To some extent, fury is balanced around entering enraged states, but if one has played arms recently, one's felt the choked, cramped effect of feeling almost completely locked in terms of abilities and rage. It's not so much that arms never has any rage, but rather that rage isn't really arms' resource anymore. Arms dances with the global cooldown instead. Arms basically is going to have an ability ready to fire as soon as the global is up, and the real challenge in most cases is simply making sure you don't step on your own feet, miss an ability, and cripple your own DPS.
Meanwhile for a tank, the issue with rage is the same as it always has been: Either you're not taking enough damage to generate enough rage to hold your threat, or you didn't get a chance to start generating it before the mana classes opened up since they can do that and you can't. Assuming the warrior manages to get initial threat, rage is no longer an issue at that point, and no tank is really worried he or she won't have enough rage for a boss. I've yet to run out of rage tanking Cho'gall, for instance, because everything is on fire or shadow crashing or he's hitting me in the face hard enough to half kill me. With so much damage being hurled at me, I'm far more concerned with not dying than with my rage bar, which I simply can't spend fast enough even using Inner Rage. For tanks, rage is still either feast or famine.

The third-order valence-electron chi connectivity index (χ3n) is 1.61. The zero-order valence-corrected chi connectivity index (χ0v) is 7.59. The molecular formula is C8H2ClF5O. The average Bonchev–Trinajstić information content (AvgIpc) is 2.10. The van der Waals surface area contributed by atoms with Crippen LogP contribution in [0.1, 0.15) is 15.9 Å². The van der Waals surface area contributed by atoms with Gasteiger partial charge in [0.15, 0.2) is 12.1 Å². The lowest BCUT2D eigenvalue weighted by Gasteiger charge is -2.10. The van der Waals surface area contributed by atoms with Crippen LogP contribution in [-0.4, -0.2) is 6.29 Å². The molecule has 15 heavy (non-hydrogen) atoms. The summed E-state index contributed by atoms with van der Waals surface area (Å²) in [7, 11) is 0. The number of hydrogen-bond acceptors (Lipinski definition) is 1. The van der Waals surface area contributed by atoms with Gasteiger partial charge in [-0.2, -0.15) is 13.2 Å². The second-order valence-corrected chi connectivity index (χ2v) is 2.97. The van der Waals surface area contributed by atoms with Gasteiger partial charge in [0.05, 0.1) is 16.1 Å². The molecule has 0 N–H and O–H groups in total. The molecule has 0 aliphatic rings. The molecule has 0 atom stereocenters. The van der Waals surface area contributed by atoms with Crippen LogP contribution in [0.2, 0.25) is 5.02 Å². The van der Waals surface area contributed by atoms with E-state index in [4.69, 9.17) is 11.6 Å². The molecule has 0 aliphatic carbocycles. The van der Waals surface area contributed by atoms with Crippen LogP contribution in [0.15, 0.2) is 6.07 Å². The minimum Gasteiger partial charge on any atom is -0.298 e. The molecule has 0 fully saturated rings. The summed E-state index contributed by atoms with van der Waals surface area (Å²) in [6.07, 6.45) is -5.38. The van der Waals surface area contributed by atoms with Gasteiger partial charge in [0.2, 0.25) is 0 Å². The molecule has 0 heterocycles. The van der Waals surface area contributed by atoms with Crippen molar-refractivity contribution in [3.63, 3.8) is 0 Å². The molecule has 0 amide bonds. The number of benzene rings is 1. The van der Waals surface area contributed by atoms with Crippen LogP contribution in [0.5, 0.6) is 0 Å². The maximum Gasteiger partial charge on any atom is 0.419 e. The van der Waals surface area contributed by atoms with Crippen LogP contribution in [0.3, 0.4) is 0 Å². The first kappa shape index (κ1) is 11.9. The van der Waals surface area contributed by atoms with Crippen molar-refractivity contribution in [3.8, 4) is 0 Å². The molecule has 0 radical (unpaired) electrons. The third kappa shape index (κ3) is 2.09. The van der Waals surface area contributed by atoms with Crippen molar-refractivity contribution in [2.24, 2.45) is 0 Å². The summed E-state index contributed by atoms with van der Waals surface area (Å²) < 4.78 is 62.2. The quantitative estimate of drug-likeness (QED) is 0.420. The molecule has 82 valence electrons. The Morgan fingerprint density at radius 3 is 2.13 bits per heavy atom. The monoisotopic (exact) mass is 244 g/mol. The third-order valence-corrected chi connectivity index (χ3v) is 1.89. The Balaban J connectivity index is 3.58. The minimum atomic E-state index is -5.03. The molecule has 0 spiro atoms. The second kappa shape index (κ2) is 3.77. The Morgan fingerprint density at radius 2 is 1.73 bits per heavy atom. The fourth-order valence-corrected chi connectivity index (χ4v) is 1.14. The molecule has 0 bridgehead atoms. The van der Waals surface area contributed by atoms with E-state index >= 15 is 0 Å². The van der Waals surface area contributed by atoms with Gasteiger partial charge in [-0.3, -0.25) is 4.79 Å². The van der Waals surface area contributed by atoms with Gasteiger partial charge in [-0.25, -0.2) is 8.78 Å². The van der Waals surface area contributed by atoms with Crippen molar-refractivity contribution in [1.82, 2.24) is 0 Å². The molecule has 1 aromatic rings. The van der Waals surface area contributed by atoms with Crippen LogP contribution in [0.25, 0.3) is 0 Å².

It's possible that DPS specs will finally see enough benefit from haste in patch 4.2 to start actually wanting the stuff. Tanks, not so much.
Next week, hopefully we'll see some warrior changes in the patch 4.2 PTR. If not, we'll talk about raiding Bastion of Twilight as a tank and as DPSer.
At the center of the dury of battle stand the warriors: protection, arms and fury. Check out more strategies and tips especially for warriors, including Cataclysm 101 for DPS warriors, a guide to new reputation gear for warriors, and a look back at six years of warrior trends.